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Don’t Be Afraid Of The Dark – Review

Don’t Be Afraid Of The Dark – Review

Aug 29, 2011

reviewed by hallo
directed by Troy Nixey, 2011
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Don’t Be Afraid of the Dark is a 2011 horror film written and produced by Guillermo del Toro and directed by comic book artist Troy Nixey.  It is a remake of the 1973 made for television movie of the same name.  The film has a rather eerie 19th century beginning where Emerson Blackwood, a famous artist who owns a beautiful mansion, lures his maid into the basement and promptly knocks her teeth out using a hammer and a flat edged tool of some kind.  We quickly learn that the teeth are for the fairy/goblin like creatures hiding in his furnace who are whispering to him and holding his son as ransom.  They want children’s teeth, not maid’s teeth, and both he and his son ending up perishing.

Fast forward to the present where a father, his girlfriend, and his daughter are moving into the huge house so that he can restore it and hopefully land on the cover of Architectural Digest.  Sally, the daughter, is unhappy about her living conditions as her mother has “shipped” her off to live with her father.  Alex’s girlfriend Kim (Katie Holmes) tries to befriend the Sally, but finds out that it will take time to earn her trust.  Soon, the goblin creatures lure Sally into the basement and although she initially thinks they might be friends, she learns that they are evil little creatures who want her teeth.   Meanwhile, Kim is becoming more and more sensitive to Sally’s pleas for help while Alex can only concentrate on his career.  The film climaxes with a “final battle” between the creatures and Sally, ultimately taking the life of Kim but failing to kill Sally and Alex.

Don’t Be Afraid of the Dark is a beautifully shot film with memorable direction and gobs of atmosphere.  The opening title sequence is gorgeous and the 19th century scene at the beginning of the film sets a creepy and exciting tone for the remainder of the film.  Unfortunately, the rest of the movie doesn’t quite live up.  This is because of two reasons:

First, the creatures are bland.  Nixey (and perhaps del Toro) reveal a full visual of the creatures fairly early in the film.  Although I applaud them for their willingness to show the antagonist in its full form (something del Toro does all the time), I can’t help but being underwhelmed by the revelation.  The creatures look like a humpback piranha with feet.  After the audience is shown the little monsters, they really no longer create any kind horrific expectation.  In other words, you aren’t hiding your eyes in fear that the creatures might pop back on the screen.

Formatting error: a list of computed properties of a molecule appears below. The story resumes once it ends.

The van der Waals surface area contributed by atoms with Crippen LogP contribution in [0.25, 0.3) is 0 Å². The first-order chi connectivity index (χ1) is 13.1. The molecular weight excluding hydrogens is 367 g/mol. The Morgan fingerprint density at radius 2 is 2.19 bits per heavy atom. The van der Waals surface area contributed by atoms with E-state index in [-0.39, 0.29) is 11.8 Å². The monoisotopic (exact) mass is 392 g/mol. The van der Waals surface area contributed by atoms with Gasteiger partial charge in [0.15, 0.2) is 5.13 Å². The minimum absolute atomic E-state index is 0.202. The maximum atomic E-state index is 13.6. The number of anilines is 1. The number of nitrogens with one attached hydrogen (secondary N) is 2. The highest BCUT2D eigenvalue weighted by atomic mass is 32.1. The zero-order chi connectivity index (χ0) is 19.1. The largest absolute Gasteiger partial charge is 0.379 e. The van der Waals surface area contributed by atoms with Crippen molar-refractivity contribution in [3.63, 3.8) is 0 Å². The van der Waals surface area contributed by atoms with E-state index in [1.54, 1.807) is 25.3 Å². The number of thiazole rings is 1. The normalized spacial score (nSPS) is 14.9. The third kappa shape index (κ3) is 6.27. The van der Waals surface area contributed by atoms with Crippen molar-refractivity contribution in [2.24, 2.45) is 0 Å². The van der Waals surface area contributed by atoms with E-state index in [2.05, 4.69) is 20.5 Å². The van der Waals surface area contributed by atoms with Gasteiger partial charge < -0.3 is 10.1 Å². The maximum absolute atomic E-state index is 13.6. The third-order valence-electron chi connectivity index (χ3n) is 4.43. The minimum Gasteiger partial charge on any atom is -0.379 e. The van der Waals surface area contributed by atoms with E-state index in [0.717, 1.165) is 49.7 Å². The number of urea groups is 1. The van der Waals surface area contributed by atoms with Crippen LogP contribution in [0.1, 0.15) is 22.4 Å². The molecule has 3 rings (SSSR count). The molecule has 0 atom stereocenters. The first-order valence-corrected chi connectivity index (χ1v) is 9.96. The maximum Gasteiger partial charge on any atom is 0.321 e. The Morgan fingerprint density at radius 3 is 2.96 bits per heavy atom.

Second, the filmmakers utilize whispers extensively throughout the film.  The creatures use whispers to communicate to Sally and although it seems like the concept might work initially, it soon gives way to cheesiness.  Incredibly predictable things like “we want you down here” and “they always come back” are the whispers we are privy to.

Bailee Madison does give a solid performance as Sally and we find a theme in her suffering that del Toro has shown us before; we see something similar in Pan’s Labyrinth.  The movie is enjoyable and worth the viewing time but does not live up to its potential.

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Quarantine 2 – Review

Quarantine 2 – Review

Aug 26, 2011

reviewed by Danny
directed by John Pogue, 2011
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Quarantine 2 has one of the odder trips to the screen in recent memory and much of that journey turns off hardcore horror fans.  The original Quarantine was a near shot-for-shot remake of the excellent Spanish zombie film REC.  Quarantine shared so much of the original film’s vision and style, and came so closely on the heels of REC, that horror fans were up in arms.  “Why does Hollywood think we are so stupid we can’t appreciate a film with subtitles?”  It didn’t help that there were a number of solid foreign horror films getting the Hollywood makeover about that time.  Quarantine became a lightning rod for the negativity.   Now, Sony Pictures and director John Pogue bring us a sequel, and it isn’t based on the Spanish film REC 2 but is, instead, an original sequel to the US remake.  What a mess.  Expectations for the film dropped even lower when Sony decided to release the film direct-to-video and not even give it a token theatrical run.  I enjoyed the first film, and I thought in some ways it improved on REC, though it wasn’t as good a film overall, and I went into my viewing of Quarantine 2 with as open a mind as possible given the film’s history.  What I discovered was a solid low-budget “zombie” movie with a unique, interesting setting.  It isn’t ground-breaking by any means, but Quarantine 2 is definitely worth the price of a rental.